D.D. Jackson

I am a two-time Emmy Award-winning composer, and Juno Award-winning jazz pianist and educator. As a composer, I specialize in writing, arranging, and producing memorable, custom-made music for t.v., film & other media. I consider myself an "artistic problem solver": I strive to get to the essential conceptual truth of what the client is looking for - and to express it in a creative and supportive way. [READ MORE] or [BIO]

Thoughts on 9/11

The most important event of the past several months was of course the tragedy of Sept. 11th, which I’ve struggled to write about because the emotions I was feeling about the event were (and still are, to a large extent), so raw. It also felt like everything that could be said about it was said, information tumbled one pile on top of the other, in the literally hours immediately following this cataclysmic jolt to the NY and the world’s psyche. I do remember early on being so outraged by how many times Fox News and MSNBC were indiscriminately re-airing shots from various angles of the planes crashing into the towers and the towers subsequent fall that I mailed some very angry emails, asking them to please be sensitive and less sensationalistic. I also remember being in essentially a daze for probably at least 2 months following the event; like a war refugee (which in some ways we all were, at least psychologically, whether we directly lost someone or not). I remember attending various spontaneous gatherings, in particular at Union Square on 14th street, to which I was drawn on an almost daily basis following the disaster, the grounds there covered at first with ad libbed emotional outbursts, poems, and prayers for humanity, scribbled on brown-colored drafting paper. I remember the endless pictures of “have you seen this person?”; wanting to do whatever I could to help the wounded by offering to donate blood, but realizing quickly that there was little to do because people essentially either got out relatively intact or perished; and I remember the need to be with friends and loved ones almost constantly; being alone was unthinkable; staying in the city, at first, quite questionable.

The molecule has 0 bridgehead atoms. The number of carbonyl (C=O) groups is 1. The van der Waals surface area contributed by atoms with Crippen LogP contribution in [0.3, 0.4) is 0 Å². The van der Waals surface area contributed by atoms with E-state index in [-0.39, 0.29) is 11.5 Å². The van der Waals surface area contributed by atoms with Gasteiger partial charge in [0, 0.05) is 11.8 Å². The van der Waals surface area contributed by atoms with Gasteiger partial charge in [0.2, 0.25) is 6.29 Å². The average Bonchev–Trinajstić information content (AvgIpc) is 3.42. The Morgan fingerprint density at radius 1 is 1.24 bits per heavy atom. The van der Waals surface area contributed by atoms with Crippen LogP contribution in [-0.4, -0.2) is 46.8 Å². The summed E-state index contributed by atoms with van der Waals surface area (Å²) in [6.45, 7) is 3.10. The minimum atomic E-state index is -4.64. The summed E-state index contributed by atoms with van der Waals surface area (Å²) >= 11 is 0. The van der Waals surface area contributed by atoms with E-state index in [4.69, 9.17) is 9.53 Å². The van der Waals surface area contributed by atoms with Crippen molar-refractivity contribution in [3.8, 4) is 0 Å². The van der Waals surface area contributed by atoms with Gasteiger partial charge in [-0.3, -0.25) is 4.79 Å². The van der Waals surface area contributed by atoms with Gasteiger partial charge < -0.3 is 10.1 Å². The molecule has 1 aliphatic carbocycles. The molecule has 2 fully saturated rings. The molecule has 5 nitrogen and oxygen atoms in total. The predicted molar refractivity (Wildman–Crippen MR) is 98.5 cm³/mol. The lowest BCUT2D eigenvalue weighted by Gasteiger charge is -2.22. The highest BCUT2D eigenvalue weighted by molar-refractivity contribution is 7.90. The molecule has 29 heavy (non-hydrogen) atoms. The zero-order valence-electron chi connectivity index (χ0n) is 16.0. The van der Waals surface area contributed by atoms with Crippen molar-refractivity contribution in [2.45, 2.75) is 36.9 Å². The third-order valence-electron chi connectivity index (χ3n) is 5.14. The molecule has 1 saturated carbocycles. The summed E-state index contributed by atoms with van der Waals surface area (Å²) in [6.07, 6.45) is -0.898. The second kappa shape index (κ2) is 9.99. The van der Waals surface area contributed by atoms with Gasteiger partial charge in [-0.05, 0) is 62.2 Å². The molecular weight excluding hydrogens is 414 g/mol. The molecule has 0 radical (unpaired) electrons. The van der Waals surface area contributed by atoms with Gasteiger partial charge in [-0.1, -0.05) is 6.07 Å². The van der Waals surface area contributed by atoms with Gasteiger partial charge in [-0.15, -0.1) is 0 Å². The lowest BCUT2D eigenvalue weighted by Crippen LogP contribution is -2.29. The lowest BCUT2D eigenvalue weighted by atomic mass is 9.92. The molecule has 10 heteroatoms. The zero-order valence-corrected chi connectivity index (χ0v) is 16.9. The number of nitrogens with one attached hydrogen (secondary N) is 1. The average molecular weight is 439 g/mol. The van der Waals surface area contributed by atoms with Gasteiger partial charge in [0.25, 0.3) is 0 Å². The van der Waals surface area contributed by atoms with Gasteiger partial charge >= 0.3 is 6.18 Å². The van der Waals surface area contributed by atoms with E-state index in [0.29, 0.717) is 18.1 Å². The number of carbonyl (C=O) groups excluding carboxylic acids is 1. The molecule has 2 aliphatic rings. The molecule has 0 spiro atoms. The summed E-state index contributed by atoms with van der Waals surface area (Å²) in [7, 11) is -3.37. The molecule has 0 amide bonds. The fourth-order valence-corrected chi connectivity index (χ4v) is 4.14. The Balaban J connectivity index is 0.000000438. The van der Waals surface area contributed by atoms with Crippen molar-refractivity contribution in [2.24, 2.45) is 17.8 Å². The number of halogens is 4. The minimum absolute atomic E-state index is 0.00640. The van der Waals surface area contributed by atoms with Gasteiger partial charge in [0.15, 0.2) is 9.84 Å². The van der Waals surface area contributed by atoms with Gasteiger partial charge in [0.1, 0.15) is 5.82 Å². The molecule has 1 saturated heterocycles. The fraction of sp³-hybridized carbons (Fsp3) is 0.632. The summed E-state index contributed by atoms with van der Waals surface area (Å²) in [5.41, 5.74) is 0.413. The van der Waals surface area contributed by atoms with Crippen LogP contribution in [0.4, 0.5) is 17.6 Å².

I remember going up to Ottawa shortly after, and, like millions of others, being nervous about getting back on an airplane, and I remember doing my first post-disaster gig with John Geggie, a duo concert which took on the air of a reflective memorial, before transitioning to joyous interaction. And I remember, for a time, seriously re-considering whether I wanted to be in the city any more at all.

Now it’s several months later, and while the spectre of being a nation forever at war has receded somewhat, being now replaced with more immediate, day-to-day concerns of running my “business of one”, the memory will never completely disappear. Just recently there was an article in I believe Vanity Fair (which I bought initially because of it’s cover devoted to characters from the upcoming Star Wars: Attack of the Clones!), and there was a surprise article about an upcoming film to be broadcast on tv and possibly released in theatres documenting the WTC disaster literally from the inside. Just reading about what the film crew, who just happened to be in the buildings when the disaster first struck, went through made me shudder inside; my stomach cringed and I couldn’t even continue reading. So the memory fades but will never be forgotten…